CBC faced an unwelcome spotlight recently when employees raised concerns about the use of their personal information.
Details about workers' sexual orientation, gender identity and religion apparently popped up in their profiles on Workday after the broadcasting company did a "cultural census" as part of its equity, diversity and inclusion program.
"It feels like management tricked us into telling them very personal details in the name of improving diversity," said one worker, while another claimed it was a betrayal of trust.
However, a spokesperson claimed that CBC employee information remained "strictly confidential" and that only a "select few" people within the organization have access to employees' identity details.
Both CBC and Workday declined an interview request from Canadian HR Reporter.
"You have to be extremely explicit'
The CBC story "hit a little close to home," says David Owen Cord, co-CEO of Avanti Software in Calgary, who said some elements weren't necessarily "abnormal" while others were "problematic."
For example, conducting this kind of survey can make sense to better understand your demographic and cater to your employee base "in a more curated or intentional way," he says.
However, "what they didn't make clear was they would attach that information to individuals' profiles."
An employer should be "really explicit" about why it is including that information for a positive benefit, says Cord.
"You should be clear about that upfront, and you should make it voluntary or optional, because certainly not everyone's going to be comfortable with that."
Any time an employer is requesting an employee submit something that could be considered confidential or personal, "from a privacy standpoint, you've got to be really, really clear, in my opinion, in communicating how that information will be used," says Cord.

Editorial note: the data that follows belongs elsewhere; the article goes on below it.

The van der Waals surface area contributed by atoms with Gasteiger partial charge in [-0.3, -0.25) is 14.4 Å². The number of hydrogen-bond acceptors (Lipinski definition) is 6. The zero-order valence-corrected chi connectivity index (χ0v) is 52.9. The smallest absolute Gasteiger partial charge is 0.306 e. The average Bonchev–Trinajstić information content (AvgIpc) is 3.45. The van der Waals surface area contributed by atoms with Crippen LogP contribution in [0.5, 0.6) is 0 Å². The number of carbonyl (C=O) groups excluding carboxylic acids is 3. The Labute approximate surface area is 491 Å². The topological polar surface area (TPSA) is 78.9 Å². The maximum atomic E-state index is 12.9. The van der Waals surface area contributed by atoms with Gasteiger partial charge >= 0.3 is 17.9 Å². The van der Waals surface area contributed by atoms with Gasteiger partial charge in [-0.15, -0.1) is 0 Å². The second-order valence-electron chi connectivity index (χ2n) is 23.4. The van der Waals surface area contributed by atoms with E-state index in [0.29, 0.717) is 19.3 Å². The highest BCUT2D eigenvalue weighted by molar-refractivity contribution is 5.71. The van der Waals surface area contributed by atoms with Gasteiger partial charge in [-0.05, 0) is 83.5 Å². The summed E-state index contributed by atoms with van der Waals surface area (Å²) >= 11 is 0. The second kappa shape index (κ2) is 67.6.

"You don't want to seek data for the sake of seeking data," he says. "And I think sometimes these days, we can fall into that fallacy of "More is better."
A lot of human capital management (HCM) or human resources information systems (HRIS) allow HR to modify or customize what type of information might be contained in an employee profile, says Cord, "so if you're seeking to include certain fields, I think it's important to be really thoughtful about, "Why are we doing that? How would we use that? Why does that benefit the employee or the employee base?' As opposed to just "Hey, let's throw it in, and let's make sure we're capturing it' without too much thought being put into it."
Asking the right questions
It's a real problem, says John Hyde, a specialist in labour law based in Toronto.
"Human nature being what it is, we see a document and say, "Well, here's a field, let's complete it. Because we're doing a better job and collecting the information' " at least that's what we think. But at the same time, you have to say, "Do I really need that information? Does [my] organization need that information?" he says.
"The more information you collect " and particularly information that's not needed " then you're creating a potential Pandora's Box."
The biggest problem here was communication and consent, according to Hyde.
"I don't think there was any malintent here on the part of CBC "their goals were laudable" it's just how it was handled."
There are several important considerations for HR when it comes to doing these types of surveys, and storing personal data in HR systems, he says.
For one, HR should only be collecting information that is necessary for the employer's specific purposes: "Any information which is additional, that is unneeded, should not be collected, should not be kept," says Hyde.
That means asking questions like "What personal information do you collect? Why do you collect it? How do you collect it? What do we use it for? Where do we keep it?"
It's also important to identify that purpose with employees as to what you're using the information for, he says.